Sometimes it’s hard to know what to make of Dan Deacon. There’s a youthful, unfettered exuberance throughout his catalogue that makes itself known via repetitive and chaotic but extremely tightly composed excursions of percussion and electronic tones. But just what is it? Is it pop, electronic, punk, post-rock, drone-wave, or maybe all of the above? Deacon’s occasionally lengthy songs often unfold like post-punk gamelan compositions, with multiple tones, rhythmic patterns, repeating melody lines, and vocals clashing and colliding, but resulting in some very listenable experimental rock. His latest release, America, is the most fully formed and thought-out of his albums, perfectly joining his concept of a free-form punk mentality with classically influenced structure and arrangement.
America is divided into two parts. The first part consists of several individual songs, the best of which is the lush “True Thrush,” a track formed by whirling guitars and drum patterns and glued together by Deacon’s actually very well sung vocals, backed by an epic chorus of “ah’s” and “oh’s.” “Lots” is a harsh and abrasive tune, awash in fuzz that coats vocals and instruments alike. Deacon settles down for some appealing, tinkling ambient-style drones on the aptly titled “Prettyboy,” a track that offers a moment of clarity before the driving “Crash Jam.” The second part of the album is a song in four movements called “USA,” which references the band USAISAMONSTER. It is tempting to dismiss this as grandiose overreaching for undeserved importance, but Deacon has a well-formulated plan here. The movements segue into each other and range from inspiring horn and string heralding to electronic dance-floor bumping to meandering blips, bleeps and static. This section of the album is best listened to as a whole in order to really get the full picture of Deacon’s unconventional musical vision.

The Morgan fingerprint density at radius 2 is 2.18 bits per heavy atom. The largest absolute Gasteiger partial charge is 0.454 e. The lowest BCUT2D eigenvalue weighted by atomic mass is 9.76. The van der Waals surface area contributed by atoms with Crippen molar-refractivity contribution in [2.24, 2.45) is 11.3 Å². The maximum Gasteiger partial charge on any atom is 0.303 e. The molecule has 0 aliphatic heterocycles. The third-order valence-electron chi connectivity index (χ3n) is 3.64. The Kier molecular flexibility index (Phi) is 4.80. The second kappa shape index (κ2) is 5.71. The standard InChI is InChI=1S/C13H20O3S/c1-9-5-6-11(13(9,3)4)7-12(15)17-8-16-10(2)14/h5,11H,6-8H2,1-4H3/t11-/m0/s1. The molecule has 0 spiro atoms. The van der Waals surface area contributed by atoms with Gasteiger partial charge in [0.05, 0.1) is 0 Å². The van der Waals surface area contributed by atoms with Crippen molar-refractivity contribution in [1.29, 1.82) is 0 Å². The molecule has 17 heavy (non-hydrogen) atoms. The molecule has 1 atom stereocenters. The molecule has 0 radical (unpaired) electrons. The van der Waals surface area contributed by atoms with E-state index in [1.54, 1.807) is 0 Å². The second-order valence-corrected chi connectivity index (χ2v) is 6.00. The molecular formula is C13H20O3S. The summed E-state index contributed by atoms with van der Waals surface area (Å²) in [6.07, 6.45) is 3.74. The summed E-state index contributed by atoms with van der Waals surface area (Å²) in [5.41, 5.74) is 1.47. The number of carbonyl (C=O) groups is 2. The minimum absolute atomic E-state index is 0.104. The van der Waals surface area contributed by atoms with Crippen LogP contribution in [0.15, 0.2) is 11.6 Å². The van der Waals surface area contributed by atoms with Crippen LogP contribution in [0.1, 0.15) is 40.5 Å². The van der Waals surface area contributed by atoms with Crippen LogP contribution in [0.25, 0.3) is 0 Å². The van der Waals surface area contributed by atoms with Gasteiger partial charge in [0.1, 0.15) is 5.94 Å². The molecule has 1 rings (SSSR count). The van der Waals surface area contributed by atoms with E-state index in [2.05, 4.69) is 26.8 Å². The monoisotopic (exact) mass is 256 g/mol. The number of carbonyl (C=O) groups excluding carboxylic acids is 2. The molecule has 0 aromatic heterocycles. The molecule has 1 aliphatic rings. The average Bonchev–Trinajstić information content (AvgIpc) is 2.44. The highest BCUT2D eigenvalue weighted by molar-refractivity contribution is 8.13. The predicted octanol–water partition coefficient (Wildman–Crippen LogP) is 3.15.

Deacon is clearly full of ideas jostling around in his bearded head, and America seems to be a fine way to work them all out. At times the songs drag and seem to over extend their welcome, but those moments are infrequent. Mostly Deacon knows when to quit and when to change a tempo or add a new sound to the mix. Though at times his music may be difficult to sink your teeth into, it only takes a few listens to hear that, despite his unorthodox approach, Deacon is creating experimental music that is actually based on some basic pop principles….